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Tuesday, August 01, 2017

Google’s tracking shoppers sparks a federal privacy complaint

A prominent privacy rights watchdog is asking the Federal Trade Commission to investigate a new Google advertising program that ties consumers’ online behavior to their purchases in brick-and-mortar stores.

The legal complaint from the Electronic Privacy Information Center, to be filed with the FTC on Monday, alleges that Google is newly gaining access to a trove of highly sensitive information -- the credit and debit card purchase records of the majority of U.S. consumers -- without revealing how they got the information or giving consumers meaningful ways to opt out. Moreover, the group claims that the search giant is relying on a secretive technical method to protect the data -- a method that should be audited by outsiders and is likely vulnerable to hacks or other data breaches.

“Google is seeking to extend its dominance from the online world to the real, offline world, and the FTC really needs to look at that,” said Marc Rotenberg, the organization’s executive director.

Google called its advertising approach "common" and said it had "invested in building a new, custom encryption technology that ensures users' data remains private, secure and anonymous."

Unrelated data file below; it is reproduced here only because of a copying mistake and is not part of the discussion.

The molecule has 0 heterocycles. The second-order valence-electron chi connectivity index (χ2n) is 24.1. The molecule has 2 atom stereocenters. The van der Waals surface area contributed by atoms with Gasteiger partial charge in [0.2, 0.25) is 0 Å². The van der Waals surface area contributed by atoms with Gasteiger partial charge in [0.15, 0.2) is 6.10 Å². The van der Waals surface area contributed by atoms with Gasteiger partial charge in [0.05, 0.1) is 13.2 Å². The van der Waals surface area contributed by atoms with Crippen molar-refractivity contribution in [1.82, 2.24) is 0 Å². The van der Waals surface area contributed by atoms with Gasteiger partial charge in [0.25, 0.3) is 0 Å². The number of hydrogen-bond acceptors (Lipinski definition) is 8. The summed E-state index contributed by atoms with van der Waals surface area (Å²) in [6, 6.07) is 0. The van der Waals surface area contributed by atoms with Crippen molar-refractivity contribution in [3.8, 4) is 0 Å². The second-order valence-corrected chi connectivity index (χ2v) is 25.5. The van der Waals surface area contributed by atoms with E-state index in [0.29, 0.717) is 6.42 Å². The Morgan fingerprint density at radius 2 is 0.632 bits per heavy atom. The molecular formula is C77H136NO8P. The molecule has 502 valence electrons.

The Washington Post detailed Google's program, Store Sales Measurement, in May. Executives have hailed it as a “revolutionary” breakthrough in advertisers’ abilities to track consumer behavior.

More here


Anonymous said...

If a product or service is free, YOU are the product.

Convenience vs. privacy. Your choice.

Anonymous said...

The WalMart app that gives you a price guarantee and refund, tracks your every move. It will go off and send you a marketing message every time you get near a WalMart. The app also tracks you in their stores and where you stop in the aisles. Then you get Walmart ads on your cell phone that are for items at, or near, where you stopped in the aisles. You have to agree to the tracking to install the app (to get the guarantee and refunds). Cool, huh? Maybe not.....

Anonymous said...

On an Android phone, turn off the location feature until you need it for something, then turn it off. Leaving the location feature on leaves you open to constant tracking by not only Google, but other apps, as well.